I feel like what I’m looking for in any Bette Davis movie is for the actor to let loose & open fire on her costars. I’m not sure if this is retroactively a result of her late career comeback in the famously combative (onscreen & off) What Ever Happened to Baby Jane? or if it’s just a natural extension of a deliberately non-demure persona she carried throughout her career. I didn’t think to expect that loose cannon antagonism in the 1939 Technicolor costume drama The Private Lives of Elizabeth and Essex, but Davis’s lead performance as Queen Elizabeth I delivered it by the truckload. Although it has the pedigree of an expensive Major Studio period piece, the film is essentially just Bette Davis wearing beautiful costumes, gobbling snacks, and hurling vicious insults for two solid hours. In other words, it’s fabulous.
Many actors have interpreted Elizabeth I onscreen over the decades, ranging as wide as Cate Blanchett & Quentin Crisp, but Bette Davis’s depiction feels entirely singular in its vicious, feral energy. Like with many pictures over her career, it’s rumored that she was not at all happy with her coworkers or the demands of the production. She was especially miffed that Elizabeth’s remarkably high hairline required her to shave her head, which put her in a persistently ornery mood. This made the film a chore to shoot, especially since Davis would act out in juvenile ways like slapping the piss out of her romantic co-lead, Errol Flynn, with all of her might instead of just making sure the scripted hit looked good for the camera. That anger translated well to the role, though, making Davis’s Elizabeth come across as a kind of furious demon in beautiful costumes. She’s visibly uncomfortable, constantly reaching for grapes or wine or invisible stress balls to calm her nerves as she inhales between each insult. The effect on the film is glorious, though, transporting Davis’s slack, unceremonious, Baby Jane Hudson-mode energy into a stuffy Studio Era drama where it doesn’t belong.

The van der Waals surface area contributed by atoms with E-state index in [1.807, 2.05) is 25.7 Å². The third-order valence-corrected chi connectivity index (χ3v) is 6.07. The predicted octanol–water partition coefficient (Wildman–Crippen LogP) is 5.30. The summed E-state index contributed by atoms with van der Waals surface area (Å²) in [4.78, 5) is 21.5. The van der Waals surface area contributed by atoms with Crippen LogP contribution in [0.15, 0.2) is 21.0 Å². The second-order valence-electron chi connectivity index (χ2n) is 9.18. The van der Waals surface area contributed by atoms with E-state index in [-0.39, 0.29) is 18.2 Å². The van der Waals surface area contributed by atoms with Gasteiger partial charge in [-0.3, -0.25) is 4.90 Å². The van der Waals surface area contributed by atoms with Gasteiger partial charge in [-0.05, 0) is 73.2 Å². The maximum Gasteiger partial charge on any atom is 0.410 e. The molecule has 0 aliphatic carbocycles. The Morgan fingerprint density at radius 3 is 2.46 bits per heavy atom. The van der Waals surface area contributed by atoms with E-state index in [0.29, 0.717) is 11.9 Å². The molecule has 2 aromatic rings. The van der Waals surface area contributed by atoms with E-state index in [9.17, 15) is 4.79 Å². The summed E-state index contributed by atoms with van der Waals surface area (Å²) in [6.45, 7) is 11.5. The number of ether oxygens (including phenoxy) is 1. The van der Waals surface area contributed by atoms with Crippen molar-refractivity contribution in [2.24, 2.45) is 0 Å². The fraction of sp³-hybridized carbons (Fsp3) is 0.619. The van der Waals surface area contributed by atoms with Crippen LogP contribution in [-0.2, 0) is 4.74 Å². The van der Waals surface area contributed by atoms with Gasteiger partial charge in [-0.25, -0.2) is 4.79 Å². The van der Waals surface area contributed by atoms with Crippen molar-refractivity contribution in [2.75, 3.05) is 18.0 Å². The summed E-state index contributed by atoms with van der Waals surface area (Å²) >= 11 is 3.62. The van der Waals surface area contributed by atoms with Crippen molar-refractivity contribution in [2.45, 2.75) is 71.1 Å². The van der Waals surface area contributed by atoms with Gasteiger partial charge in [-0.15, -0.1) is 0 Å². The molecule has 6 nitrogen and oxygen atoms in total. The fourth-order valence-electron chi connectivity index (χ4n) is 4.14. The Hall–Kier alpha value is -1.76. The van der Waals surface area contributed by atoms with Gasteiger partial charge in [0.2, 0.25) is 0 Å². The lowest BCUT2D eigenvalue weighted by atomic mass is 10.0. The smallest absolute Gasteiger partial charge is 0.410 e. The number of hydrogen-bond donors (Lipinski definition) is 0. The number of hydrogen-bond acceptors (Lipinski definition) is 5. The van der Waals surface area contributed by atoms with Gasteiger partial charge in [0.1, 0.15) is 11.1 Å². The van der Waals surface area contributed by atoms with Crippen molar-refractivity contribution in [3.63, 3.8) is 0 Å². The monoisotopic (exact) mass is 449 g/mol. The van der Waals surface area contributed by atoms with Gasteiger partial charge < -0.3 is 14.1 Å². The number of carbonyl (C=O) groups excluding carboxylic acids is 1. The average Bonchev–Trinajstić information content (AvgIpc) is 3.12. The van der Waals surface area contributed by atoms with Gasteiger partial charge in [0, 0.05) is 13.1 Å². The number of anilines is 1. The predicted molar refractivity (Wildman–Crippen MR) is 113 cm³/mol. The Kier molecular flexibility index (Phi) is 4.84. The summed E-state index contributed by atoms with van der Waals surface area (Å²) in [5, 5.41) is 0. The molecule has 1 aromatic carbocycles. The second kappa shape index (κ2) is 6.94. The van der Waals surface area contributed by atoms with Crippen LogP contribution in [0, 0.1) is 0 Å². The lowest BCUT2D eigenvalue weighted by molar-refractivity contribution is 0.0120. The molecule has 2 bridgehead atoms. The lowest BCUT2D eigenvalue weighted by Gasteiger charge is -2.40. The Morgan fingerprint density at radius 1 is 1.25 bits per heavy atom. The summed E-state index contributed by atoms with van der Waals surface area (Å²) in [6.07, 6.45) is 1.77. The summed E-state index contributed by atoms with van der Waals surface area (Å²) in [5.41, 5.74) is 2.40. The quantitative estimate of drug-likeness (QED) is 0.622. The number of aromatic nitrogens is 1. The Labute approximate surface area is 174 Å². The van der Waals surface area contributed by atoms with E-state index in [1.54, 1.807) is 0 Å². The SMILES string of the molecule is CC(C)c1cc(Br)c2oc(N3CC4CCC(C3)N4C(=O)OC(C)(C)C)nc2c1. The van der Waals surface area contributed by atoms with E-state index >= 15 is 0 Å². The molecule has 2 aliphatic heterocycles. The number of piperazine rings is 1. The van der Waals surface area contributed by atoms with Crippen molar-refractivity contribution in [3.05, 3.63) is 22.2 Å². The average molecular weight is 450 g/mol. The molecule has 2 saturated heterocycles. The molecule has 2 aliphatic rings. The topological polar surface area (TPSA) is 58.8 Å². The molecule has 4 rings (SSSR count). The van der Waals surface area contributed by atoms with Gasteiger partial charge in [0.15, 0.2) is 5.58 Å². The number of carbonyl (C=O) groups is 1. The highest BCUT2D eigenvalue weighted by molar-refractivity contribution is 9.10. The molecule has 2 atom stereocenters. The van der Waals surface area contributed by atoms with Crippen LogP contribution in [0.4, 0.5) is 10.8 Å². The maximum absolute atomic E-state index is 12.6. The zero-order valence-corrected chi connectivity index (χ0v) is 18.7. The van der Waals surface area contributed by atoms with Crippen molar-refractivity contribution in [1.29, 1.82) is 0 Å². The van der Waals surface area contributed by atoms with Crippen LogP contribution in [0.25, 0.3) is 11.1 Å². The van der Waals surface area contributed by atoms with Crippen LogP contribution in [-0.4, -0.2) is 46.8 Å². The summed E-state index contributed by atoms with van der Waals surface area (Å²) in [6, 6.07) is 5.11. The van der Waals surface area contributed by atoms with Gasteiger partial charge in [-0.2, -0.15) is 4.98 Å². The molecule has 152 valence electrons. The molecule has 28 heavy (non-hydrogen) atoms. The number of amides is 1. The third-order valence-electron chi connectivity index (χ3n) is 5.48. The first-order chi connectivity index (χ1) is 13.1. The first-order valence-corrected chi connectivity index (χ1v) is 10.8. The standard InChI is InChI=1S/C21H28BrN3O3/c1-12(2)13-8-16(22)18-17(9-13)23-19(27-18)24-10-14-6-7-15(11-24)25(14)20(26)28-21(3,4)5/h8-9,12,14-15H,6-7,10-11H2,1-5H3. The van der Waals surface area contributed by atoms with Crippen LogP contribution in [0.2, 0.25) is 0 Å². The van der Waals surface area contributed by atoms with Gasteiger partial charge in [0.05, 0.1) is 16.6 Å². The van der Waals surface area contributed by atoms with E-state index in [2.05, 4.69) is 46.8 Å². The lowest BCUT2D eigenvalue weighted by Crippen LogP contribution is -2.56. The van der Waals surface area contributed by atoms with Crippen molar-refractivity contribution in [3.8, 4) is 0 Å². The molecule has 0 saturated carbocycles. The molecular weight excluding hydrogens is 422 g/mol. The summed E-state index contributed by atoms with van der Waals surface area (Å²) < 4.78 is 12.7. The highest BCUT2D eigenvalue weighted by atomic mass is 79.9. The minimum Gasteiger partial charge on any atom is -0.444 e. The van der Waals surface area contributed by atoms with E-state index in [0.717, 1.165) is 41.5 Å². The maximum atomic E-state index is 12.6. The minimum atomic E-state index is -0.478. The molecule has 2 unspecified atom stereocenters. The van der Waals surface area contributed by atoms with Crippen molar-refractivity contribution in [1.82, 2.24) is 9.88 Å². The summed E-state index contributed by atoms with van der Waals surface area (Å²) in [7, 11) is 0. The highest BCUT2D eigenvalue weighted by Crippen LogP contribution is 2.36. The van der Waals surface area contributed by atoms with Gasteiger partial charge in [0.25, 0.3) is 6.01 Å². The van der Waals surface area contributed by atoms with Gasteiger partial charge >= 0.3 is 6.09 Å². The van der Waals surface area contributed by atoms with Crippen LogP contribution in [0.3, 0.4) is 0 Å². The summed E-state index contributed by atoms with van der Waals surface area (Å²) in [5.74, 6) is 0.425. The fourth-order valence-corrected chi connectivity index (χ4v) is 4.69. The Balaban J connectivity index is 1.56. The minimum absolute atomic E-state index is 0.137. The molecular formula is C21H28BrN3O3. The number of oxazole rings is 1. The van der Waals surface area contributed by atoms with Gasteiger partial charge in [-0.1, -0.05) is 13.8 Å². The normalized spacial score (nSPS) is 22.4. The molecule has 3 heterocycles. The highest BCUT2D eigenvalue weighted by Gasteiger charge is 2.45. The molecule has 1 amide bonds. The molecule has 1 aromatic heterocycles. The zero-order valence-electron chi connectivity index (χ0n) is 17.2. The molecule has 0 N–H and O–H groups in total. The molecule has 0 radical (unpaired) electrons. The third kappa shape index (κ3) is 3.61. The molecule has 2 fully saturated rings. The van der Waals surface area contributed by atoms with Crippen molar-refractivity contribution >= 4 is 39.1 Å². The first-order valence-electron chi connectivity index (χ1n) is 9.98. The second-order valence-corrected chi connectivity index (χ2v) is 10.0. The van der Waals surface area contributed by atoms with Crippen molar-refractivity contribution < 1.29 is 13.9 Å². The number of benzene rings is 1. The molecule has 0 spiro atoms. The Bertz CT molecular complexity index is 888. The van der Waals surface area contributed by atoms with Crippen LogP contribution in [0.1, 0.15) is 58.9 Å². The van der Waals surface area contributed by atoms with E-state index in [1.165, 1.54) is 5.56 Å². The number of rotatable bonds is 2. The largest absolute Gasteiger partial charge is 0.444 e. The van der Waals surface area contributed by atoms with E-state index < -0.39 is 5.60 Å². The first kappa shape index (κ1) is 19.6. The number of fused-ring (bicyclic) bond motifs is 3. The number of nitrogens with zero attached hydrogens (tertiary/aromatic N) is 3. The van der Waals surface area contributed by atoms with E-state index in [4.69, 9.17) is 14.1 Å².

A 16th Century tale of real life war & romance endowed with the same Major Studio bloat of the 1960s Camelot musical, there isn’t much to The Private Lives of Elizabeth and Essex in a formal sense. As Robert Devereux, the Earl of Essex, Errol Flynn is propped up as a kind of love/hate romantic sparring partner meant to periodically threaten Davis’s power as the Queen of England. She steamrolls him with ease. Essex & Elizabeth both can’t get enough of each other in their lustful bouts of loneliness and can’t possibly share the same space & time, due to their individual thirsts for power & the throne. This sometimes leads to the Queen sending Essex off to war in the Irish Moors (which look an awful lot like a studio lot) without proper supplies to succeed, just to be temporarily rid of him. It also leads to literal, direct rebellion within the palace where the two square off head to head with their respective guards. Flynn’s Essex is never given a chance to really stand up to the Queen, however. Outside occasionally riding a horse, the athletic leading man isn’t even afforded a chance to do any of his signature swashbuckling. Elizabeth’s other foils, a dangerously horny Olivia de Havilland and a foppish knight played by a baby faced Vincent Price, don’t fare much better. As much as this film’s dialogue frets over Elizabeth’s duties as a Queen being hindered by her desires as a woman, there’s no question who’s in charge and who’s going to make it out on top. I’m not saying that because of the inevitability if its Wikipedia-verifiable history lesson, either. Davis’s fierceness demands her victory, with obligatory demise for each of her opponents, whether or not she wants to fuck them.
I’d be a liar if I said I cared at all about the plot of this film. Formally, The Private Lives of Elizabeth and Essex is remarkable less for its narrative than it is for its gorgeous production & costume design. One Orry-Kelly-designed dress in particular, with shimmering green mermaid scales, a pale pink Elizabethan collar (naturally), and a neon green feathered hand fan had me gasping for air. Those luxurious design flourishes only serve to contrast Elizabeth’s demonic furor, however, as she complains about her old age, smashes mirrors, claws at a pile of snacks, and fires off long strands of insults: “lying villain,” “wicked devil,” “slimy toad,” “stupid cattle,” “snakes & rats,” etc. If, like me, your favorite Bette Davis performances find the actor in vicious attack mode, the formal mediocrity of this Studio Era period piece won’t matter to you one bit. The film is downright delicious for Davis’s inhuman bursts of Technicolor furor, especially considering the restrained pomp & propriety of the setting that contrasts it.